Until Christ is Formed in You: Pushing Through the Pains of Gospel Labor

Brian Mahon - 2/4/2024


Call to worship: Jeremiah 23:1-6

Text: Galatians 4:8-20


Having been delivered from the redemptive ideologies of the world, the Galatian churches are now returning to their former slavery by adopting the Mosaic covenant as part of their justification. Anything that robs Jesus of His saving sufficiency, including a false understanding of God’s law-covenant, is anti-Christ, anti-Gospel. Fearing thus that he’s labored over them in vain, Paul reminds them of how God blessed them, and of how it was proven by their Christian care of Paul himself. Expressing his grief, however, those he led to the truth now oppose him for it. Having essentially adopted a man-flattering religion, Paul counteractively resolves to press forward in his labors until Christ is formed in them. At the heart of the true Gospel and true Christianity is the truth as it is in Jesus.

Sermon Outline:

  1. Paul's fear: the churches' turning from the Gospel. (4:8-11)
  2. Paul's grief: the churches' opposition to the truth. (4:12-17)
  3. Paul's resolve: the churches' maturity in Christ. (4:18-20)


Discussion Questions:

  1. Read Galatians 4:8-20.
  2. How does the text describe Paul's fear (4:8-11)? In adding the Mosaic law to faith in Jesus for their justification with God, what have the churches forsaken? If, in believing the Gospel, what they left was pagan idolatry, why does Paul call their present departure (to faith plus works of the law) a 'return' to 'the weak and elementary principles of the world'? How is their submission to Moses the same as their prior, unbelieving slavery to idolatry? What does this imply about Gospel labor in terms of what it calls people to leave in the process of embracing Christ alone?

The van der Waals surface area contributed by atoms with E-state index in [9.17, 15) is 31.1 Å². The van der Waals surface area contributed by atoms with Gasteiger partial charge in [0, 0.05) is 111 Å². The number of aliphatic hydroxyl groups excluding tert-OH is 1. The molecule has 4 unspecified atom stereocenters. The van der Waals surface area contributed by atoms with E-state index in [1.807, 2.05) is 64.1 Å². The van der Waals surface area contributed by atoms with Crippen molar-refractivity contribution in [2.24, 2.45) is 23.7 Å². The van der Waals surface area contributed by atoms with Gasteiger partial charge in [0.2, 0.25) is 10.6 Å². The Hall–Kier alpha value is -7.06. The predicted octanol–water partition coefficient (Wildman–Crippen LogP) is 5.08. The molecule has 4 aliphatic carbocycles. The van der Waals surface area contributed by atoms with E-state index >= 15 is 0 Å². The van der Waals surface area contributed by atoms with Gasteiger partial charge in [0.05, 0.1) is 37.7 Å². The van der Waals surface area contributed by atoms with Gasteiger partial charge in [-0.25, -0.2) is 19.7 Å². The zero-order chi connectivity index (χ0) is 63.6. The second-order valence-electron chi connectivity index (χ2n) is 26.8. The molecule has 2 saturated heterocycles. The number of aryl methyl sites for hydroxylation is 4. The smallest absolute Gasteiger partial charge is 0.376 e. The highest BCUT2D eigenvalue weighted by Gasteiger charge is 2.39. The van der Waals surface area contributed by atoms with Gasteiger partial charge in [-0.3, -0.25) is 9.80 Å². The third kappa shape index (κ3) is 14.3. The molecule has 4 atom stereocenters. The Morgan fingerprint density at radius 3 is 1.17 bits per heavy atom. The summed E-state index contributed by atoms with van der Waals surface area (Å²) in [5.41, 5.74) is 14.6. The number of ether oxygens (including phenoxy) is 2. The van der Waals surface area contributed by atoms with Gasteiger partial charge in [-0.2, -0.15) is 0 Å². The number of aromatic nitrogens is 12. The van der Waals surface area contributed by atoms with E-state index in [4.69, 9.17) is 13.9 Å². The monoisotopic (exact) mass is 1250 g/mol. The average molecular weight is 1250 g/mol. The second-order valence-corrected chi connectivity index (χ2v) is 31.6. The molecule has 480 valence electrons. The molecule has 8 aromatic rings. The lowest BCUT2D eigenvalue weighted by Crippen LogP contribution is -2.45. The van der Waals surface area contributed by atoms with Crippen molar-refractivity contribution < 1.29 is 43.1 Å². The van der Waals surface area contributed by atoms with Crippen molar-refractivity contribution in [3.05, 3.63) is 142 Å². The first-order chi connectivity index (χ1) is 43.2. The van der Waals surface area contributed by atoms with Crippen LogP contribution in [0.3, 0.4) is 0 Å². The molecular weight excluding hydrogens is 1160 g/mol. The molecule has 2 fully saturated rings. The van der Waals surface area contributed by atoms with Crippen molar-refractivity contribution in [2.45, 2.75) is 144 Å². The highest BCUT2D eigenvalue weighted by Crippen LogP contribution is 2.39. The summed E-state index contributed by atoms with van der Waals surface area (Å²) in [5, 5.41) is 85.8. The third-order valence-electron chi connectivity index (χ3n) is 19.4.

3. How does 4:12-17 detail Paul's grief? How did he end up preaching the Gospel to the Galatians? What lesson can we draw from the circumstances? What's implied about their reception of the Gospel in their reception of Paul? Does God make His blessings known and felt on the basis of a man's stature and strength? How is Paul's condition an apologetic for 'My strength is made known in weakness'?
  4. Continuing in his grief, why might they count Paul their enemy? Take some time on 4:17. What's at the heart of a church's desertion of the Gospel? What greases a church's slide into potential apostasy? How is it that the false teachers mean, both, to shut them out and not only make much of them, but still be made much of by them?
  5. What is Paul's resolve in 4:18-20? Is he against all honor and commendation? When is it good to commend someone? How does this principle keep us from the flattery that exalts people, even as it demotes Christ? Is Gospel ministry easy? To what does Paul relate it? Through all his labor pains, what hope and goal does Paul maintain? What should be our goal as a church?
Downloads & Resources